Website development has come a long way since the early 2000s. In the early 2000s it was all about get rich quick, in the mid 2000s the web was accepted by large corporates as a way to better touch consumers and now its all about Web 2.0 – integration and collaboration.

So what am I getting at here? Your customer owns your brand. They have open channels to their network of friends, they will criticise and/or promote your products and/or services the moment they have a good or bad experience. They are what we call brand 2.0 because essentially your customer couldn’t care less about you or your KPIs they only care about being a rockstar to their 10-100 friends on Facebook.

You can’t afford to just have a brochure online today. Your website has so many considerations – the user experience, user interface design, channel strategy, technology, integration points, web services and the list goes on an on. I find it unreal when a design agency delivers the design first and the entire UX (user experience) makes no sense at all, or the IT department deliver a project and the user interface design and experience is so complicated you might as well bin the project. So, how do we find the balance in a partner, or internal teams, to deliver projects that make sense to your customer?

The answer for me has always been collaboration because when different minds and experts come together suddenly magic happens… I had a recent experience with a design agency advising a mutual client on their digital strategy without recognising or considering key fundamentals:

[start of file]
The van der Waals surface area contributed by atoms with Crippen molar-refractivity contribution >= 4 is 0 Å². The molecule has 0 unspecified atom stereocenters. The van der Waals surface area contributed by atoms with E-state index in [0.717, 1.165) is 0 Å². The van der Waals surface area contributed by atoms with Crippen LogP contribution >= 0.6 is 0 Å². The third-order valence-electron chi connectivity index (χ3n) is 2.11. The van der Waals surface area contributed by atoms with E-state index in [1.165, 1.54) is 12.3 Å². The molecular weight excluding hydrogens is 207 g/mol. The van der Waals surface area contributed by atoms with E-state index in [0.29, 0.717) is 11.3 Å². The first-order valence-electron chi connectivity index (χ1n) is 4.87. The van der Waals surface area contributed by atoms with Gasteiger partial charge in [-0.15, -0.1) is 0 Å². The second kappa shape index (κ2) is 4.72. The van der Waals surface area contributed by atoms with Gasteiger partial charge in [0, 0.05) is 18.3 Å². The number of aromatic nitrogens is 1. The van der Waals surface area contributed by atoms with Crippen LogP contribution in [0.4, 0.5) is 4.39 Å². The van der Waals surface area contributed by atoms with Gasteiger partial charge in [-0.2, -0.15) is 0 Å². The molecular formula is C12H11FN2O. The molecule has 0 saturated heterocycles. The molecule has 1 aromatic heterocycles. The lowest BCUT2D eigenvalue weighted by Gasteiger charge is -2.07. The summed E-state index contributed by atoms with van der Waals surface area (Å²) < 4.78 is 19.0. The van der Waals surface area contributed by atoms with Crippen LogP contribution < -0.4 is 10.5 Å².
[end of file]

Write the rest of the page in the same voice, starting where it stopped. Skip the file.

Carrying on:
• different user types
  • the online experience these different users expect
  • appropriate technology behind the scene
  • introducing or integrating with key business applications, such as a CRM
  • consideration on a channel strategy to better reach the different users
  • working to a realistic budget, and
  • delivering the application in full, on time



The list of deliverables can go on and on. What is worse, the client is caught in the middle and confusion steps in. Instead, where is the customer first attitude? Ego no longer survives in these forever changing economic times, it’s expertise and knowledge that thrives!

All this said, you know what makes me really nervous? The technology landscape is shifting and predictions are being made that there will be an IT skill shortage in 2010, in particular software development skills. If you work in a large organisation, you may be affected because your IT team may shrink or not exist. If you rely on your IT department to deliver online projects and suddenly you are dealing with a third party partner locally or overseas, you need to make sure that you actually have a partner who is capable of delivering solutions that make sense to you, your stakeholders and your user(s) and not just confuse the hell out of you and cost you your job!